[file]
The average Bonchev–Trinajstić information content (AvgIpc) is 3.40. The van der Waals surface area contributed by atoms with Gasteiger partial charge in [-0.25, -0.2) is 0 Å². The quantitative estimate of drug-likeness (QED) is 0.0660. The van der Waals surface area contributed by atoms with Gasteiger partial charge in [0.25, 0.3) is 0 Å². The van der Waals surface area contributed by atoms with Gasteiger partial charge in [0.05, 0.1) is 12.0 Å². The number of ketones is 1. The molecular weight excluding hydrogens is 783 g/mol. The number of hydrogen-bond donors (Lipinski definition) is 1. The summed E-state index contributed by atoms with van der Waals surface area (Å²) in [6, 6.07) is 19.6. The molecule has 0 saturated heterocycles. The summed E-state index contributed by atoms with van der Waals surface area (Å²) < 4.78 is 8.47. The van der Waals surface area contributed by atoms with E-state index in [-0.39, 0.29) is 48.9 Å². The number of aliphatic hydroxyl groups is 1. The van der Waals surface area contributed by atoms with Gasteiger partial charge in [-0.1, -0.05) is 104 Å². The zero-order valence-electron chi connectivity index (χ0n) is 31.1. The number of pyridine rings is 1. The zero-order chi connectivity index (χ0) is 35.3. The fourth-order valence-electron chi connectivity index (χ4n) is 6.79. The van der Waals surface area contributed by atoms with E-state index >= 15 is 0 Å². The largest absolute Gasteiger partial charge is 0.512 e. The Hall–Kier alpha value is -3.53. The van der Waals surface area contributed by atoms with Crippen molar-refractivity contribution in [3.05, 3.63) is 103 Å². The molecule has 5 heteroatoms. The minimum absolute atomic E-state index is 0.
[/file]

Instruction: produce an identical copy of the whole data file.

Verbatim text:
The average Bonchev–Trinajstić information content (AvgIpc) is 3.40. The van der Waals surface area contributed by atoms with Gasteiger partial charge in [-0.25, -0.2) is 0 Å². The quantitative estimate of drug-likeness (QED) is 0.0660. The van der Waals surface area contributed by atoms with Gasteiger partial charge in [0.25, 0.3) is 0 Å². The van der Waals surface area contributed by atoms with Gasteiger partial charge in [0.05, 0.1) is 12.0 Å². The number of ketones is 1. The molecular weight excluding hydrogens is 783 g/mol. The number of hydrogen-bond donors (Lipinski definition) is 1. The summed E-state index contributed by atoms with van der Waals surface area (Å²) in [6, 6.07) is 19.6. The molecule has 0 saturated heterocycles. The summed E-state index contributed by atoms with van der Waals surface area (Å²) < 4.78 is 8.47. The van der Waals surface area contributed by atoms with E-state index in [-0.39, 0.29) is 48.9 Å². The number of aliphatic hydroxyl groups is 1. The van der Waals surface area contributed by atoms with Gasteiger partial charge in [-0.1, -0.05) is 104 Å². The zero-order valence-electron chi connectivity index (χ0n) is 31.1. The number of pyridine rings is 1. The zero-order chi connectivity index (χ0) is 35.3. The fourth-order valence-electron chi connectivity index (χ4n) is 6.79. The van der Waals surface area contributed by atoms with E-state index >= 15 is 0 Å². The largest absolute Gasteiger partial charge is 0.512 e. The Hall–Kier alpha value is -3.53. The van der Waals surface area contributed by atoms with Crippen molar-refractivity contribution in [3.05, 3.63) is 103 Å². The molecule has 5 heteroatoms. The minimum absolute atomic E-state index is 0.